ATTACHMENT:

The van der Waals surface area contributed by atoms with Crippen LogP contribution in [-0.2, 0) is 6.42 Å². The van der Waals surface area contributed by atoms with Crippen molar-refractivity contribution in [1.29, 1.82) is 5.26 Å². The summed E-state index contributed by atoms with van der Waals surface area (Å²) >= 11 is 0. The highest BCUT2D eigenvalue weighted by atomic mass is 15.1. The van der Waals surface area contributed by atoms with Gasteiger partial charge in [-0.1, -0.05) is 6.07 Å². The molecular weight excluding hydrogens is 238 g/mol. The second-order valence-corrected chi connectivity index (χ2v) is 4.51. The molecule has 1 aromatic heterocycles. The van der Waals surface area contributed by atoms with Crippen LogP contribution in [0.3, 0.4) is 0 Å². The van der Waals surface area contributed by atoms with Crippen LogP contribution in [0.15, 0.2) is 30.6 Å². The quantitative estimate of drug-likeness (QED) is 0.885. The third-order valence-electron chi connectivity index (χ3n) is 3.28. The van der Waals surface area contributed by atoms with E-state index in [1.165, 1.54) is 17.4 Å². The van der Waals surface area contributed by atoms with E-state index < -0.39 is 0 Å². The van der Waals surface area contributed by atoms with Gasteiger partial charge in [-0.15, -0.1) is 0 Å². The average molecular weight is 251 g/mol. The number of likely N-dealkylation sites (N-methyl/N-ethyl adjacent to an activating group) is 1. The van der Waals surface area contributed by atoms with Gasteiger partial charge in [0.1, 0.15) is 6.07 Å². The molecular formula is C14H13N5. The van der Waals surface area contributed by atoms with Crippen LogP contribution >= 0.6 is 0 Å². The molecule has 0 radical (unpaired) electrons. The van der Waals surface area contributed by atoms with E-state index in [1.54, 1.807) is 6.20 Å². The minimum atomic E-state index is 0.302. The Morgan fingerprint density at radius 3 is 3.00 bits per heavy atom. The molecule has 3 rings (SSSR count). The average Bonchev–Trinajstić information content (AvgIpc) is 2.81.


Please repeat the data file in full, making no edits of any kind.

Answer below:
The van der Waals surface area contributed by atoms with Crippen LogP contribution in [-0.2, 0) is 6.42 Å². The van der Waals surface area contributed by atoms with Crippen molar-refractivity contribution in [1.29, 1.82) is 5.26 Å². The summed E-state index contributed by atoms with van der Waals surface area (Å²) >= 11 is 0. The highest BCUT2D eigenvalue weighted by atomic mass is 15.1. The van der Waals surface area contributed by atoms with Gasteiger partial charge in [-0.1, -0.05) is 6.07 Å². The molecular weight excluding hydrogens is 238 g/mol. The second-order valence-corrected chi connectivity index (χ2v) is 4.51. The molecule has 1 aromatic heterocycles. The van der Waals surface area contributed by atoms with Crippen LogP contribution in [0.3, 0.4) is 0 Å². The van der Waals surface area contributed by atoms with Crippen LogP contribution in [0.15, 0.2) is 30.6 Å². The quantitative estimate of drug-likeness (QED) is 0.885. The third-order valence-electron chi connectivity index (χ3n) is 3.28. The van der Waals surface area contributed by atoms with E-state index in [1.165, 1.54) is 17.4 Å². The van der Waals surface area contributed by atoms with E-state index < -0.39 is 0 Å². The van der Waals surface area contributed by atoms with Gasteiger partial charge in [-0.15, -0.1) is 0 Å². The average molecular weight is 251 g/mol. The number of likely N-dealkylation sites (N-methyl/N-ethyl adjacent to an activating group) is 1. The van der Waals surface area contributed by atoms with Gasteiger partial charge in [0.1, 0.15) is 6.07 Å². The molecular formula is C14H13N5. The van der Waals surface area contributed by atoms with Crippen LogP contribution >= 0.6 is 0 Å². The molecule has 0 radical (unpaired) electrons. The van der Waals surface area contributed by atoms with E-state index in [1.54, 1.807) is 6.20 Å². The minimum atomic E-state index is 0.302. The Morgan fingerprint density at radius 3 is 3.00 bits per heavy atom. The molecule has 3 rings (SSSR count). The average Bonchev–Trinajstić information content (AvgIpc) is 2.81.